Friday, 14 October 2011

Principe Valiente and Spanish swashbucklers

Reading comics is a great way to learn a foreign language, so when I saw reprints of the 1930s Prince Valiant comics in Spanish on a newsstand in Seville, I had to get them. Annoyingly, the first book (1937) wasn't available, but as comics are the sort of thing you can dip into at any point, I got 1938 and 1939 anyway. I'm not sure that all the words I have learned will be useful, even though we do do a lot of sightseeing when in Spain, but it's good fun to read the comics. Principe Valiente is probably quite a good one for a beginner like myself as there are no speech bubbles, just captions, so (hopefully) less slang.

Prince Valiant was first printed in 1937 and is still going today. Along the way he's got married, had kids and even grandchildren. Early titles included Derek, Son of Thane or Prince Arn. Can you imagine a hero called Derek?! Valiant is a rather better name, although I do find it a bit odd that he has such a fetching bob and everyone calls him Val; at times I picture Louise Brooks playing him!

The Spanish seem to do some very good swashbucklers right now. In the past when I've been there all I've managed to find on telly are strange talk shows and soap operas, although Mr Robot and I did spend a happy afternoon watching Wheel of Fortune in a bar in Toledo. (We even managed to work out the phrase for 'Cat on a Hot Tin Roof' in Spanish before the Spanish competitors got it, which we were quite pleased with.) But I digress.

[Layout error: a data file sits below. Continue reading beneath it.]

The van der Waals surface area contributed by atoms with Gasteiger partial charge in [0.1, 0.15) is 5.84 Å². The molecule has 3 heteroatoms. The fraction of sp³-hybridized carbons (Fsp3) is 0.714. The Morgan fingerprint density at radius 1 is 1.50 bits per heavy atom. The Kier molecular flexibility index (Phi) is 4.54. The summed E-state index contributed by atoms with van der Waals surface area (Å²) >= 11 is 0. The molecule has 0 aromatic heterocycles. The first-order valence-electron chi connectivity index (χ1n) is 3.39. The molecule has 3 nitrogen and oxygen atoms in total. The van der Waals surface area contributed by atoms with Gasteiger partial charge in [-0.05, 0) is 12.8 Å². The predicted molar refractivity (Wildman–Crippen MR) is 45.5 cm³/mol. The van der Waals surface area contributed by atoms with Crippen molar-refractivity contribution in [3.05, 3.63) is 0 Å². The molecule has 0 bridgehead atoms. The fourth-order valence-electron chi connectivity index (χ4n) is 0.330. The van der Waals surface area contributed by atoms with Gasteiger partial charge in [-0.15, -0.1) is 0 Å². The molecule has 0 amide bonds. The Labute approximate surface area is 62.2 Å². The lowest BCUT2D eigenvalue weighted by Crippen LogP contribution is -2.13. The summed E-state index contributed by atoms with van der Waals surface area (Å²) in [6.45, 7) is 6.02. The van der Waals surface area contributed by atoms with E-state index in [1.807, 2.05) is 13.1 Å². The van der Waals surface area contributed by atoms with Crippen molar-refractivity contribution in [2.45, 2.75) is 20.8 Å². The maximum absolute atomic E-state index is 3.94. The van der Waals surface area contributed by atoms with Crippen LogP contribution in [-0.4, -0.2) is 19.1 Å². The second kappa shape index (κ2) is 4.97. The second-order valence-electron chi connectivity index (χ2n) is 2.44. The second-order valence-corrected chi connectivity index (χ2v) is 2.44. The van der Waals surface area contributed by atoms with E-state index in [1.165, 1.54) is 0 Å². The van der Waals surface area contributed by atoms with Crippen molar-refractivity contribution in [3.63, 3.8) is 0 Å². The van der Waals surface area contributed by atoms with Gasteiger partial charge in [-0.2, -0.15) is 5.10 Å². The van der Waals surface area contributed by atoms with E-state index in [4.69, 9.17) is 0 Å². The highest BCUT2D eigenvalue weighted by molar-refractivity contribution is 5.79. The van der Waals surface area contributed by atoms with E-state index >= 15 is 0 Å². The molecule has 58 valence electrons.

This time there were some ripping programmes on the telly, one a costume drama which seemed to have a king and queen estranged from each other, prompting her to dress up in a flag and prove to him how much the people loved her. He then died. I couldn't really follow that one as there was lots of talking and not much action. However, El Aguila Roja (trans: The Red Eagle), an adventure series set in the 17th century, was much more ripping stuff. I'm guessing from the enormous official Aguila Roja website it's extremely popular. I definitely liked it, there was plenty of swordfighting and manly crumpet.

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